From the Northside Bistro menu: walleye with black bean hummus, raosted cauliflower, shrimp sauce, sour pear, and herbs.
NORTHSIDE BISTRO in Iowa City has a mission to use what’s right in our own backyard and make it into an artful dining experience. From the tin ceiling and barnwood paneling recycled from Sugar Bottom Stables, to the meats and produce sourced from two dozen area farmers, to the handmade local pottery on the tables, the Bistro works hard to support the local economy. Chef Eric Johnson and owner Andy Diep are passionate about their meat and produce suppliers and do everything in their power to create dishes that do justice to Iowa’s bounty. We asked chef Eric Johnson (who worked in two Michelin-rated restaurants along with Diep) to tell us more about their commnity-driven restaurant.
What inspired you to become a chef?
Eric Johnson: I became a chef by accident. I was in trouble during high school and ended up needing something to fill my time while I was expelled. With the help of my home ec teacher Marta Brooks, I was able to graduate on time and then continued my career as a cook, learning through work. On top of that, I grew up learning from great cooks—my parents, grandparents, and aunts were a big influence.
What’s your favorite part about developing new recipes?
We try to not repeat ourselves, so we’re constantly pushing forward to offer our guests new and creative dining. On top of that, we are very much about refinement. All of our recipes get weighed to the gram, so that no matter which chef is making the item, it will be constantly the same.
We have started something called Saturday projects, where our chefs get reign of the kitchen to put a dish together. Our staff are constantly experimenting with new things. It keeps us from becoming complacent.
How it’s done: Northside Bistro makes its fermented bourbon hot sauce in recycled Mississippi River Distilling Company barrels.
If you could create a dream menu, what would it include?
A tasting menu, with several courses, where the customers are adventurous.
Having a meal with all of our farmers would be a great experience, just so they can see our enthusiasm for what they are producing.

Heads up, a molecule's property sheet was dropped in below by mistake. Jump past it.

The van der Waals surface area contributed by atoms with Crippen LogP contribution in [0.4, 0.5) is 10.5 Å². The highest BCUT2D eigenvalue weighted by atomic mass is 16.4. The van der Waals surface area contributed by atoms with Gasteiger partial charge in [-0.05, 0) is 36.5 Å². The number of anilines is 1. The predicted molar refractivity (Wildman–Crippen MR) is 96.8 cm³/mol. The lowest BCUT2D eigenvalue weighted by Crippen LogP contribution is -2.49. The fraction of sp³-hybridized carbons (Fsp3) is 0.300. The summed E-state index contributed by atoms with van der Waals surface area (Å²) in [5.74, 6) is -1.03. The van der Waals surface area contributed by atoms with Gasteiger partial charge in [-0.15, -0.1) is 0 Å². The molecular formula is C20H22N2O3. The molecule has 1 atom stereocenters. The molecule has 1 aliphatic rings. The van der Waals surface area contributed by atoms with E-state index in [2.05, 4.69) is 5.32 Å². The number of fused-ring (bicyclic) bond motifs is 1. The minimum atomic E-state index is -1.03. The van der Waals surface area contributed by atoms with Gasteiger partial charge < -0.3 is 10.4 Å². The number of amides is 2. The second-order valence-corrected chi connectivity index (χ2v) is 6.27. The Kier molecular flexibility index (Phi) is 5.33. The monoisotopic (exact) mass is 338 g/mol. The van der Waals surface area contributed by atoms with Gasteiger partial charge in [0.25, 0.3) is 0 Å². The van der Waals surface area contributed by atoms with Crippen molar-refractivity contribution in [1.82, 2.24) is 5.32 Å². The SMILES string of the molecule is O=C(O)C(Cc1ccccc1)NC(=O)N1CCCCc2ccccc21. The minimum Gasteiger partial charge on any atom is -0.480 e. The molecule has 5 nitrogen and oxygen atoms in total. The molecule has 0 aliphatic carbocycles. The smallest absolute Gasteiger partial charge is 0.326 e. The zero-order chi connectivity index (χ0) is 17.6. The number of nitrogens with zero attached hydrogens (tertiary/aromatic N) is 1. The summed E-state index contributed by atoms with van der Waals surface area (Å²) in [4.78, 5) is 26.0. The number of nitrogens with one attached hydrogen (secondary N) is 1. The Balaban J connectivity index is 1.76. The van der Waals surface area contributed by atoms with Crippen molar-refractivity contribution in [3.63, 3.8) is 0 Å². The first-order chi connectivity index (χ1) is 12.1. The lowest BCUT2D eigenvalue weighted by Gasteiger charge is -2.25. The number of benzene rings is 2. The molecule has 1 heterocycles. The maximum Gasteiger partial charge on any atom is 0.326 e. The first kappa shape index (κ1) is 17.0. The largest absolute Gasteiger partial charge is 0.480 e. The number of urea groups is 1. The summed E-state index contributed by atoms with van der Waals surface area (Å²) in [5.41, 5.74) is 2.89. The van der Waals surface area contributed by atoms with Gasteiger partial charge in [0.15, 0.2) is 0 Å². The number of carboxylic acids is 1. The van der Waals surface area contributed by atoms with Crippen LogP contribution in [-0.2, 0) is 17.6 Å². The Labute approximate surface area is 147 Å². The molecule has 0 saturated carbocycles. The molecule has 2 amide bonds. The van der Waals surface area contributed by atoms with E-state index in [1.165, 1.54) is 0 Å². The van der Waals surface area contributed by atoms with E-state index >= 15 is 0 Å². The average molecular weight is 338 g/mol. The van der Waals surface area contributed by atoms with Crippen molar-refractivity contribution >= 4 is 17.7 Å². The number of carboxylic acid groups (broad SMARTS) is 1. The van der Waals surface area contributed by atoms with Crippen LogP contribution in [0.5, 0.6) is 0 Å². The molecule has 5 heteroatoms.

What food trends do you find particularly inspiring?
I wouldn’t say we follow many trends besides being Iowa farm-to-table and trying to be a community-driven restaurant, meaning that we purchase plates from local potters, built the restaurant with reclaimed goods from Sugar Bottom Stables, and get involved in community events. Our philosophy is to give back to those who support us.
We are artistic in presentation and at times offer dishes that challenge our guests to be adventurous. At the end of the day, we cook tasty food without shortcuts. Everything is produced in-house, from sauces to breads, desserts to whole-animal butchery.
What food trends do you deplore?
We honor our local heritage and favor heirloom varieties and seeds that have been handed down from generation to generation. We also like to use what we find locally, since it teaches us to be resourceful and to think in unique ways. That in turn makes our community stand out for being so inventive.
Currently what’s your favorite vegetable?
We have an abundance of parsnips, radishes, and turnips coming in now, and we’re also lucky to have some broccoli. That is one ingredient I just love! My mom used to make broccoli soup growing up, and I still remember that smell and taste.
What neglected food should more people eat, and why?
I would just say this: be open minded, because when you have a chef who knows what he’s doing, he could make something you hated into your new favorite meal.
What do you end up cooking at home? It depends on the season, I suppose. We eat a lot of pork, and through the cold months eat a lot of stews, but in the summer we love to grill out.
If you weren’t a chef, what would you do?
I wouldn’t want to be anything else. Cooking is intoxicating. I love it and think about new dishes and new ingredients daily.
Tell us the best and worst things about being a chef in Iowa.
Iowa has it all—produce, artisans, farmers, cattle—we have a great state for food and dining. That being said, unfortunately we are not known for being adventurous, which makes us less of a destination for food. However, with the help of Northside Bistro in Iowa City, Big Grove Brewery in Solon, Brazen Open Kitchen in Dubuque, Bata’s in Cedar Rapids, Alba Restaurant in Des Moines, and Motley Cow Café in Iowa City, I feel like the food scene could be changing for the better.
As we like to say at the Bistro, push forward!